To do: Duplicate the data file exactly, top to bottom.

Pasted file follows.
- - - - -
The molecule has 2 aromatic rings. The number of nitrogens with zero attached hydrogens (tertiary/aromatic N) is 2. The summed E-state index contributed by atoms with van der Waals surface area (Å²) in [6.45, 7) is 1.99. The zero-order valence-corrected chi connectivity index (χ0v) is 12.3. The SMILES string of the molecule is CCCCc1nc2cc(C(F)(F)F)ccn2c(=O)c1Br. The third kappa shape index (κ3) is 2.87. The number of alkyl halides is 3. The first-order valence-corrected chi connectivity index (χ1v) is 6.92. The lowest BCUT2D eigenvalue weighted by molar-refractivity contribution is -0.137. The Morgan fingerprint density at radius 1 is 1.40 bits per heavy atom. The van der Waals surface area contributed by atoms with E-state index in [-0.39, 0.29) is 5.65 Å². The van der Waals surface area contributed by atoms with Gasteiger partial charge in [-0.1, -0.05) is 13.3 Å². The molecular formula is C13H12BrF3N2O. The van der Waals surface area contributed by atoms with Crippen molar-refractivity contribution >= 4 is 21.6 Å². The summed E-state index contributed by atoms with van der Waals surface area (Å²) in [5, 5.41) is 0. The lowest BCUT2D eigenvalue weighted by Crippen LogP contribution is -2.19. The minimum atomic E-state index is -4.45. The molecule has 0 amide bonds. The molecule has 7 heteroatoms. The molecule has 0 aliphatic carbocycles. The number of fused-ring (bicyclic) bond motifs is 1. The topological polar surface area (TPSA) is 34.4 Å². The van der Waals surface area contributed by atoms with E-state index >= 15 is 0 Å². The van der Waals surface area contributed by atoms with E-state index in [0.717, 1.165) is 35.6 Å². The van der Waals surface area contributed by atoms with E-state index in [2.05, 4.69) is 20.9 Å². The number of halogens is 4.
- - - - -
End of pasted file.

The molecule has 2 aromatic rings. The number of nitrogens with zero attached hydrogens (tertiary/aromatic N) is 2. The summed E-state index contributed by atoms with van der Waals surface area (Å²) in [6.45, 7) is 1.99. The zero-order valence-corrected chi connectivity index (χ0v) is 12.3. The SMILES string of the molecule is CCCCc1nc2cc(C(F)(F)F)ccn2c(=O)c1Br. The third kappa shape index (κ3) is 2.87. The number of alkyl halides is 3. The first-order valence-corrected chi connectivity index (χ1v) is 6.92. The lowest BCUT2D eigenvalue weighted by molar-refractivity contribution is -0.137. The Morgan fingerprint density at radius 1 is 1.40 bits per heavy atom. The van der Waals surface area contributed by atoms with E-state index in [-0.39, 0.29) is 5.65 Å². The van der Waals surface area contributed by atoms with Gasteiger partial charge in [-0.1, -0.05) is 13.3 Å². The molecular formula is C13H12BrF3N2O. The van der Waals surface area contributed by atoms with Crippen molar-refractivity contribution >= 4 is 21.6 Å². The summed E-state index contributed by atoms with van der Waals surface area (Å²) in [5, 5.41) is 0. The lowest BCUT2D eigenvalue weighted by Crippen LogP contribution is -2.19. The minimum atomic E-state index is -4.45. The molecule has 0 amide bonds. The molecule has 7 heteroatoms. The molecule has 0 aliphatic carbocycles. The number of fused-ring (bicyclic) bond motifs is 1. The topological polar surface area (TPSA) is 34.4 Å². The van der Waals surface area contributed by atoms with E-state index >= 15 is 0 Å². The van der Waals surface area contributed by atoms with E-state index in [0.717, 1.165) is 35.6 Å². The van der Waals surface area contributed by atoms with E-state index in [2.05, 4.69) is 20.9 Å². The number of halogens is 4.